Design your life to include more money, health and happiness with less stuff, space and energy.

Design your life to include more money, health and happiness with less stuff, space and energy.

Meet The Minimalists at a Town Near You

Last week I attended the launch for a book entitled “Everything that Remains,” the latest by authors Joshua Fields Millburn and Ryan Nicodemus, aka The Minimalists. If you’re not familiar with The Minimalists, you should be. Through their site, newsletter and books, Josh and Ryan have established themselves as leading voices for living a life with less stuff and more happiness.

Their journey began a few years ago. To the outside world, the two childhood buddies were pictures of success: six-figure salaries at respectable jobs, big homes, nice cars, “more bedrooms than occupants” and lots and lots of stuff. Inwardly, something was amiss. They describe their situation this way:

With all that stuff, we weren’t satisfied with our lives. We weren’t happy. There was a gaping void. We discovered that working 70-80 hours a week for a corporation and buying even more stuff didn’t fill the void. In fact, it only brought us more debt and stress and anxiety and fear and loneliness and guilt and overwhelm and depression.

Following the death of his mother and the dissolution of his marriage, Josh stumbled upon “minimalism”–a philosophy that espoused subtracting superfluous stuff and adding meaning to one’s life. Josh’s dark events turned out to be the triggers for a personal transformation.

Ryan saw Josh’s transformation and wanted in. Whereas Josh took a more incremental approach to minimizing his life, Ryan took a crash-course. He conducted a “Packing Party,” packing up every single possession he owned as if he was moving. Over the next 21 days, Ryan would unpack items he needed. Whatever was left unpacked after that period was given away or sold (needless to say, there was a lot of unpacked stuff).

By 2011, Josh and Ryan had left their jobs and became full time bloggers and best-selling authors. Their new book, “Everything that Remains”, is a memoir of their journey from illusory success to real happiness.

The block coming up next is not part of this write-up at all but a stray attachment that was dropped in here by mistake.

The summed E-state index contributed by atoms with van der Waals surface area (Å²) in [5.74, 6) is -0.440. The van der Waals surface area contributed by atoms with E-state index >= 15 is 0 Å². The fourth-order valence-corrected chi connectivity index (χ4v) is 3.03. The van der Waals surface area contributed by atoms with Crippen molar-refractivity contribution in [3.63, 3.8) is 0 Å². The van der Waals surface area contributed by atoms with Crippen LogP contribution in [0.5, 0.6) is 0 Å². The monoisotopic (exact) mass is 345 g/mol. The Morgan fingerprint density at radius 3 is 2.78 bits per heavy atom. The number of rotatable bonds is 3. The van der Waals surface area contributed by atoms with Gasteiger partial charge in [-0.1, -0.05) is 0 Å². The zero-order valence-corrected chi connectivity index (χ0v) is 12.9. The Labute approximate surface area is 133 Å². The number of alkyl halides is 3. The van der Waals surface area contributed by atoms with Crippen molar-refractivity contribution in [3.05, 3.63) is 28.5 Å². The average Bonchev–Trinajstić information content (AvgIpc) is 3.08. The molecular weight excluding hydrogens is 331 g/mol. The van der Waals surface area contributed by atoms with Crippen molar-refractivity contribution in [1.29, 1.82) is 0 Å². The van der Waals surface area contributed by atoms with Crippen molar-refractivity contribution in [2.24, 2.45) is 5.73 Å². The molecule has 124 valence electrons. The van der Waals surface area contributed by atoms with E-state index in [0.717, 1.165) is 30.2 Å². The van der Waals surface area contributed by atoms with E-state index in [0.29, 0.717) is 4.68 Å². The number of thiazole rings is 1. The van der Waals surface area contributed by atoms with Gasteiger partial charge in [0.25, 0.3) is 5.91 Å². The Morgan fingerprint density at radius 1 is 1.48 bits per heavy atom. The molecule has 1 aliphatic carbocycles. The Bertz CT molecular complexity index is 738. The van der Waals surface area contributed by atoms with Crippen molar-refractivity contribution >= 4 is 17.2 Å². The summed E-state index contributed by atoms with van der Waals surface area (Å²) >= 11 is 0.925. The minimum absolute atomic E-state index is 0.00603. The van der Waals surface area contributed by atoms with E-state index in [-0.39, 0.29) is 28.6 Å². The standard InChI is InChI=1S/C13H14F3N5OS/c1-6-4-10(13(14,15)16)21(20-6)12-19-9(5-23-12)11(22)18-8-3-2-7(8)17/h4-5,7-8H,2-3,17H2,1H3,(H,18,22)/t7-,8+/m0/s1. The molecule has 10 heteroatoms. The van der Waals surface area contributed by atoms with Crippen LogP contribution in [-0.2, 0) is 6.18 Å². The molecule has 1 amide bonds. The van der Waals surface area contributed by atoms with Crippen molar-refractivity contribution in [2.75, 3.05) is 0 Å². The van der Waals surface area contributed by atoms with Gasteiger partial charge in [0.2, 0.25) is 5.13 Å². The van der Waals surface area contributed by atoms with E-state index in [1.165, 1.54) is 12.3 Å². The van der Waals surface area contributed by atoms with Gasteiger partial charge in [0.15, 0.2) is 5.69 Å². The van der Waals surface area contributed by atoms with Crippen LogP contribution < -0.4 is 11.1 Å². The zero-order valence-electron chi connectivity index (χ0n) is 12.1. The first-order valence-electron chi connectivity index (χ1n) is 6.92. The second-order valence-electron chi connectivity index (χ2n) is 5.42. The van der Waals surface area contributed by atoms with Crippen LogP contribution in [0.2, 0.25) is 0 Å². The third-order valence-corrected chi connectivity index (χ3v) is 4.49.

I have been following The Minimalists for a couple years and have enjoyed their essays, which are free on their website. I got the chance to hang out with them before their launch event at Housing Works Book Store in Soho, NYC.

I wasn’t quite sure what to expect upon meeting them. All I knew was what they wrote. Ryan writes in a light, comic style, so I expected a light, funny guy, which proved to be the case. Josh, on the other hand, has a thicker, erudite style, which disposed me to think he might be a little heady. Nothing could be further from the truth. Both men greeted me with genuine warmth and big hugs. Both exuded an uncommon lightness and candor. If their attitudes were the byproducts of minimalism, I wanted in.

I spoke with Josh for a while, and though he conveys a distinct message to the world about stuff and the trappings of conventional success, he was very easygoing about how it might look for different people. He expressed that minimalism is really about what works for the individual, not a doctrine to abide by. He said that having one pair of jeans and living without wifi at home works for him, but might not for everyone. The oft-repeated word was “value”–keeping the things that bring value to our lives and shedding the rest.


During the launch, the two read passages from their upcoming book, which they took pains to say is not a how-to, but rather a memoir told from the perspective of a man who embodies both mens’ journeys. After the reading, they took questions from an audience eager to know how the men made the transition from conventional to minimal. Topics like dating, getting out of debt and parting with sentimental objects came up.

I have yet to read the book, which will be released in January, but look forward to doing so. Starting in January, the two will be embarking upon a 100 City Tour to support the book. The tour will go through November and span the globe. Find a location near you here.

Josh and Ryan’s somewhat extreme approach to personal possessions might not be for everyone, and they are the first to say so. But they present themselves as humans who are living lives shaped around the things they hold valuable–a message that is both timely and universal.